How much responsibility do I have to research and study theological views I do not personally hold?
I’m still thinking through this question, but I suspect the answer depends on how much I intend to interact with the opposing view or those who hold it, how much conviction I hold my own view with, and the importance of the topic.
Since I started blogging, I’ve been reading blogs related to Christian living or theology. Some authors treat the theological positions of others with integrity, representing them in an informed and respectful manner. The majority, however, seem very well versed in academic literature supporting their own position, but appallingly ignorant in their understanding of the strength or merit of other views. And this is all within Evangelicalism.
I realize that some intentionally set up straw men for easy dismantling, but I think many have simply been lazy in their research, relying entirely upon critiques from within their own camp. This leads to a very narrow, elitist mindset that views believers in other camps as somehow lesser. It is, of course, conceded that all believers are in equal standing with respect to salvation, but deep down inside, we feel that those who think differently than us on certain issues are limited in their experience of God or in their effectiveness for His kingdom.
This is not limited to bloggers. I ran into the same problem with required texts when I was in school. I’m currently reading a book on church planting. So far, the underlying theme of this volume is that the assumptions of the author’s theological background are the determining factors in who is truly fit to be a church planter—with little, or no qualification. He is probably a smart, sincere fellow, but instead of encouraging and equipping those who want to partner with God in planting a church, the author is really just glorying in his own theological tradition.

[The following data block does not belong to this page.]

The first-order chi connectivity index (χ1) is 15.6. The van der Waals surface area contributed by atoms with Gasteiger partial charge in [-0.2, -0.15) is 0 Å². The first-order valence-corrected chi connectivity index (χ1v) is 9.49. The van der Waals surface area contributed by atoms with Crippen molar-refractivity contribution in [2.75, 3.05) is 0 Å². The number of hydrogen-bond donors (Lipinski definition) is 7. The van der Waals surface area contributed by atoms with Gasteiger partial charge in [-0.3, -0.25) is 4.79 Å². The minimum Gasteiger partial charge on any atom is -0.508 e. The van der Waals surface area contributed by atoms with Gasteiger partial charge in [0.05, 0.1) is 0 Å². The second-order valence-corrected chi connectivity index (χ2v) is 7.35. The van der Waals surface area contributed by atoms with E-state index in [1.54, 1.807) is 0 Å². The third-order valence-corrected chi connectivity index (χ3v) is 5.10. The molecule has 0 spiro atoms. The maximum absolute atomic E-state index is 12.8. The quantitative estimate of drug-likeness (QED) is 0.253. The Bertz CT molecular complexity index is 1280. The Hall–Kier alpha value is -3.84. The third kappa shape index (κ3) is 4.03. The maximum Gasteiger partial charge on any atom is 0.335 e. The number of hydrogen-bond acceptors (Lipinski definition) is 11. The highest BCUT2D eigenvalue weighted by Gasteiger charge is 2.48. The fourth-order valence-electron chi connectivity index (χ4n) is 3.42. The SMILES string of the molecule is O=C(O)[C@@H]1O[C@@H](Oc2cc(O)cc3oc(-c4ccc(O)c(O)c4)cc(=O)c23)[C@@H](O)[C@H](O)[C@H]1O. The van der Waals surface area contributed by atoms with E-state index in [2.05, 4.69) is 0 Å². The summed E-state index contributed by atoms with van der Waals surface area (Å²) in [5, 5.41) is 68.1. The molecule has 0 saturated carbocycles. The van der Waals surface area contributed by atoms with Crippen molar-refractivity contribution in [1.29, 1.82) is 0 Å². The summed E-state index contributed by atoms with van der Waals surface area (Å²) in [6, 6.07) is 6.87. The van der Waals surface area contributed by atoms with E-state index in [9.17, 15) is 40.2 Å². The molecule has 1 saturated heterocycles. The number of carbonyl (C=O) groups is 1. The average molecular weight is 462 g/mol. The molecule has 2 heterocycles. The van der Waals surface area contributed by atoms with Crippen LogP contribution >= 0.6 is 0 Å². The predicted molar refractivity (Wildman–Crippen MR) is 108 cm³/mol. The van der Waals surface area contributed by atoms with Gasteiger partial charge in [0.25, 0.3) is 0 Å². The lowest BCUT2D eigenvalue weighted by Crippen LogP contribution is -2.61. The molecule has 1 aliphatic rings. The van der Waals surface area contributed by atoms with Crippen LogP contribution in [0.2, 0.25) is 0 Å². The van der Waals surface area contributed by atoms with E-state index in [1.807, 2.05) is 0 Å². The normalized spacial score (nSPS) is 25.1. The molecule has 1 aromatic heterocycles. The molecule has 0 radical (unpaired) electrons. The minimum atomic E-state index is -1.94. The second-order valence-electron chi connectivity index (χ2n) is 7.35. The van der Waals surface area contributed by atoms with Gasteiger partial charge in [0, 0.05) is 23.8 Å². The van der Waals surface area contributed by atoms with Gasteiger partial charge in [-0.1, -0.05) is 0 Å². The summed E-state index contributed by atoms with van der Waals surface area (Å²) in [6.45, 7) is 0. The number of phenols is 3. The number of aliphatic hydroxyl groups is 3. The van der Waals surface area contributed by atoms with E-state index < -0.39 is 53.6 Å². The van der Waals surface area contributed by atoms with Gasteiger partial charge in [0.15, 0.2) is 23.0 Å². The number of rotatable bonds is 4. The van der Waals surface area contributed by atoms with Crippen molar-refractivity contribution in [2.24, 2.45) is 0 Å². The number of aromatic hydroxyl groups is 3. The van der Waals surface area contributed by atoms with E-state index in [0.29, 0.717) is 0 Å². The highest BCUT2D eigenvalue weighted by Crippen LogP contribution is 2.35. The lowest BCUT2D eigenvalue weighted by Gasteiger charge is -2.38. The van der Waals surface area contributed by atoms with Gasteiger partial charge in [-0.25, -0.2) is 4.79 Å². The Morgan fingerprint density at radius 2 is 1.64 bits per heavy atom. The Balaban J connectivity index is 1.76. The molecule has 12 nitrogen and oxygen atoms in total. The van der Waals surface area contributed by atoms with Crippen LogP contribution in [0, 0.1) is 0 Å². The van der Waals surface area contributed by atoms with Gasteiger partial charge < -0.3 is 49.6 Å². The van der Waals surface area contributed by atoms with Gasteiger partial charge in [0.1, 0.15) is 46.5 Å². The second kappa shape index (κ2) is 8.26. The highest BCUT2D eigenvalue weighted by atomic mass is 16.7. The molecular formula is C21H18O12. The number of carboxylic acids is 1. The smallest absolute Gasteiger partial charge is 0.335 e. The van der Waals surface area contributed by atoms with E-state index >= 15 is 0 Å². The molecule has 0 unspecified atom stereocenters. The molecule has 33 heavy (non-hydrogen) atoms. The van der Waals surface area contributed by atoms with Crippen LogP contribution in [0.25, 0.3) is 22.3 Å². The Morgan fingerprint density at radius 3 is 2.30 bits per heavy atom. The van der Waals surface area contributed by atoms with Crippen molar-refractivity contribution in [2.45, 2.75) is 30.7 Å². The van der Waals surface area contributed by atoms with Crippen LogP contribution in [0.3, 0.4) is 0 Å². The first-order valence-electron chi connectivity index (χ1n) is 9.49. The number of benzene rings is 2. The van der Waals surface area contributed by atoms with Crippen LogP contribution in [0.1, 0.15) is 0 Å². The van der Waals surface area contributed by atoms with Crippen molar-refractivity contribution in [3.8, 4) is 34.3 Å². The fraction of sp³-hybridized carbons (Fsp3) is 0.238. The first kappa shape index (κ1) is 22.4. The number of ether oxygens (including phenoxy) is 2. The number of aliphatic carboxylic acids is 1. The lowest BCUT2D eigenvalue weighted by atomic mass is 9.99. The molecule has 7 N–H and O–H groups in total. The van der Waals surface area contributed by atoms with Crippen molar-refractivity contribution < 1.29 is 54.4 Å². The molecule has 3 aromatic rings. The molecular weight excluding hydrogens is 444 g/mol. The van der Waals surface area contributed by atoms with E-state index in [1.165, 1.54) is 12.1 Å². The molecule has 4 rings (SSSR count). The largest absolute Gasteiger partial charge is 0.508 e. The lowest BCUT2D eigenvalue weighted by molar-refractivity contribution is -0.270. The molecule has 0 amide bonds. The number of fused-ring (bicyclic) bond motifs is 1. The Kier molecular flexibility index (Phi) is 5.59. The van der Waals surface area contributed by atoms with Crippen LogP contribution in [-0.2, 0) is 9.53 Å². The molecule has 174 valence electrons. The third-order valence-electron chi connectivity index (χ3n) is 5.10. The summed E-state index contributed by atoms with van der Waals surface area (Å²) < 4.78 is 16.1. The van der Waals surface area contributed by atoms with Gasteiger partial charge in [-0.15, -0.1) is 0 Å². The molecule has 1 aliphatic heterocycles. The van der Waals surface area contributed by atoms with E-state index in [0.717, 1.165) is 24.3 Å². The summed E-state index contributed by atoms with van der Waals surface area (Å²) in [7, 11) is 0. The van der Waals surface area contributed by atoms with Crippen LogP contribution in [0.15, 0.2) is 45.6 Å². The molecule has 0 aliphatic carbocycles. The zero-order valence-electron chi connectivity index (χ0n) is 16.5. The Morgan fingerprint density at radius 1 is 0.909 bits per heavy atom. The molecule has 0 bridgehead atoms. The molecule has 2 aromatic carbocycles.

It is annoying because I disagree with his assumptions, but its not any worse than people I agree with doing the same thing.
So, if I hold a particular viewpoint with a lot of conviction, I suppose the first thing I ought to do is determine its priority in Biblical understanding, spiritual development, and Christian living. If I decide it is a topic worth arguing about, then the only way I can present my case with integrity is to really understand where the other guys are coming from. That involves reading several works from their best scholars, not a few, random, extremist quotes.
There is really nothing to fear (other than spending some extra time reading and considering), and the benefits are many…
As I interact with the strongest points of other views, I develop more of a respect for where they are coming from. I won’t be as tempted to see their view as completely invalid, even if I don’t agree.
When I have really struggled through the tensions, I will either decide I don’t know as much as I thought I did and be inspired to keep learning, or my own convictions will be deepened.
I will be able to better present my own view in a way that is helpful and informative, not insulting and ignorant.
I will be exposed to wisdom, encouragement, and inspiration from believers of all traditions, facilitating a sense of connectivity to the body of Christ as a whole.
That’s what I’ve come up with so far in my attempt to answer the question of how I ought to interact with doctrines that are at odds with my own Biblical understanding.